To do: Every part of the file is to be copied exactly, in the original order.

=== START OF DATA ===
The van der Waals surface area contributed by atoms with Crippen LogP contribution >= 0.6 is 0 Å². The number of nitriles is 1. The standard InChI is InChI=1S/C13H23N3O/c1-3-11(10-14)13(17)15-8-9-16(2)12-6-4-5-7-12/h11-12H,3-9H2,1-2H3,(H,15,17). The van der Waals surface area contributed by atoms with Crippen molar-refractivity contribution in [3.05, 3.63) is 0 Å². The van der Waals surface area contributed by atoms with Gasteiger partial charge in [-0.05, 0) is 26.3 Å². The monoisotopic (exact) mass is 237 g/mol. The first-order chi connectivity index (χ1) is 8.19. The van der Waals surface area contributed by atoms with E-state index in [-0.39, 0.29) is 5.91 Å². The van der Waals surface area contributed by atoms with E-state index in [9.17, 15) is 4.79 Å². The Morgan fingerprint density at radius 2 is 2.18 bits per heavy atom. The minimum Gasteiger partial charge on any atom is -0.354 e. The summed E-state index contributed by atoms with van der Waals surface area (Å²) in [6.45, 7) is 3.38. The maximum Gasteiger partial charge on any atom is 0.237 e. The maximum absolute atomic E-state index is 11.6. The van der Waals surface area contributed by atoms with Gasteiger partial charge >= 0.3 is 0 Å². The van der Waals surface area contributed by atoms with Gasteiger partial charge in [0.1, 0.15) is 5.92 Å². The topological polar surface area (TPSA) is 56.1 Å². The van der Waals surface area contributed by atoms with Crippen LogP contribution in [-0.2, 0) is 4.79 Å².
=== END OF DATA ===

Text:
The van der Waals surface area contributed by atoms with Crippen LogP contribution >= 0.6 is 0 Å². The number of nitriles is 1. The standard InChI is InChI=1S/C13H23N3O/c1-3-11(10-14)13(17)15-8-9-16(2)12-6-4-5-7-12/h11-12H,3-9H2,1-2H3,(H,15,17). The van der Waals surface area contributed by atoms with Crippen molar-refractivity contribution in [3.05, 3.63) is 0 Å². The van der Waals surface area contributed by atoms with Gasteiger partial charge in [-0.05, 0) is 26.3 Å². The monoisotopic (exact) mass is 237 g/mol. The first-order chi connectivity index (χ1) is 8.19. The van der Waals surface area contributed by atoms with E-state index in [-0.39, 0.29) is 5.91 Å². The van der Waals surface area contributed by atoms with E-state index in [9.17, 15) is 4.79 Å². The Morgan fingerprint density at radius 2 is 2.18 bits per heavy atom. The minimum Gasteiger partial charge on any atom is -0.354 e. The summed E-state index contributed by atoms with van der Waals surface area (Å²) in [6.45, 7) is 3.38. The maximum Gasteiger partial charge on any atom is 0.237 e. The maximum absolute atomic E-state index is 11.6. The van der Waals surface area contributed by atoms with Gasteiger partial charge >= 0.3 is 0 Å². The van der Waals surface area contributed by atoms with Gasteiger partial charge in [0.1, 0.15) is 5.92 Å². The topological polar surface area (TPSA) is 56.1 Å². The van der Waals surface area contributed by atoms with Crippen LogP contribution in [-0.2, 0) is 4.79 Å².